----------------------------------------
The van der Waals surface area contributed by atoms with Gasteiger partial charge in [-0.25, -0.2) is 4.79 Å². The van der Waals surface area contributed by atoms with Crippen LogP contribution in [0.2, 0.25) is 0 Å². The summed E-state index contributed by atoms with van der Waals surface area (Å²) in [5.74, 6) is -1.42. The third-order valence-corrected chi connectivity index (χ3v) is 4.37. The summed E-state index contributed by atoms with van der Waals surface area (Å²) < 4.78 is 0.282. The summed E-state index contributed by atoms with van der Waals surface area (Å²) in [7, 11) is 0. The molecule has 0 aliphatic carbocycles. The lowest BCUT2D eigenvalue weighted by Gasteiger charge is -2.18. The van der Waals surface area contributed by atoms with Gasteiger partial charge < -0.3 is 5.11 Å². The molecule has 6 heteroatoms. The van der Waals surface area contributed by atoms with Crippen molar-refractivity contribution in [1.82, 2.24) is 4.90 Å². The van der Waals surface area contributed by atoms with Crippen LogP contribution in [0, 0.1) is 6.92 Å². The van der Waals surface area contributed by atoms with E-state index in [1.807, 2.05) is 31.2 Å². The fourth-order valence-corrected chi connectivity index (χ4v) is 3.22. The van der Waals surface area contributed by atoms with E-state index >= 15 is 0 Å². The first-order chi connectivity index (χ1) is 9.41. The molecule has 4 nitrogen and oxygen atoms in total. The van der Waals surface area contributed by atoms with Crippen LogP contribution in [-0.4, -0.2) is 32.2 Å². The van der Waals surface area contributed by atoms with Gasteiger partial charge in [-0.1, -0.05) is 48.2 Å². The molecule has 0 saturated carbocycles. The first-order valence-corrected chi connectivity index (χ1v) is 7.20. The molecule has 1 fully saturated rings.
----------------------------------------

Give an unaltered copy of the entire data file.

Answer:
The van der Waals surface area contributed by atoms with Gasteiger partial charge in [-0.25, -0.2) is 4.79 Å². The van der Waals surface area contributed by atoms with Crippen LogP contribution in [0.2, 0.25) is 0 Å². The summed E-state index contributed by atoms with van der Waals surface area (Å²) in [5.74, 6) is -1.42. The third-order valence-corrected chi connectivity index (χ3v) is 4.37. The summed E-state index contributed by atoms with van der Waals surface area (Å²) < 4.78 is 0.282. The summed E-state index contributed by atoms with van der Waals surface area (Å²) in [7, 11) is 0. The molecule has 0 aliphatic carbocycles. The lowest BCUT2D eigenvalue weighted by Gasteiger charge is -2.18. The van der Waals surface area contributed by atoms with Gasteiger partial charge < -0.3 is 5.11 Å². The molecule has 6 heteroatoms. The van der Waals surface area contributed by atoms with Crippen molar-refractivity contribution in [1.82, 2.24) is 4.90 Å². The van der Waals surface area contributed by atoms with Crippen LogP contribution in [0, 0.1) is 6.92 Å². The van der Waals surface area contributed by atoms with E-state index in [1.807, 2.05) is 31.2 Å². The fourth-order valence-corrected chi connectivity index (χ4v) is 3.22. The van der Waals surface area contributed by atoms with E-state index >= 15 is 0 Å². The first-order chi connectivity index (χ1) is 9.41. The molecule has 4 nitrogen and oxygen atoms in total. The van der Waals surface area contributed by atoms with Crippen LogP contribution in [-0.4, -0.2) is 32.2 Å². The van der Waals surface area contributed by atoms with Gasteiger partial charge in [-0.1, -0.05) is 48.2 Å². The molecule has 0 saturated carbocycles. The first-order valence-corrected chi connectivity index (χ1v) is 7.20. The molecule has 1 fully saturated rings.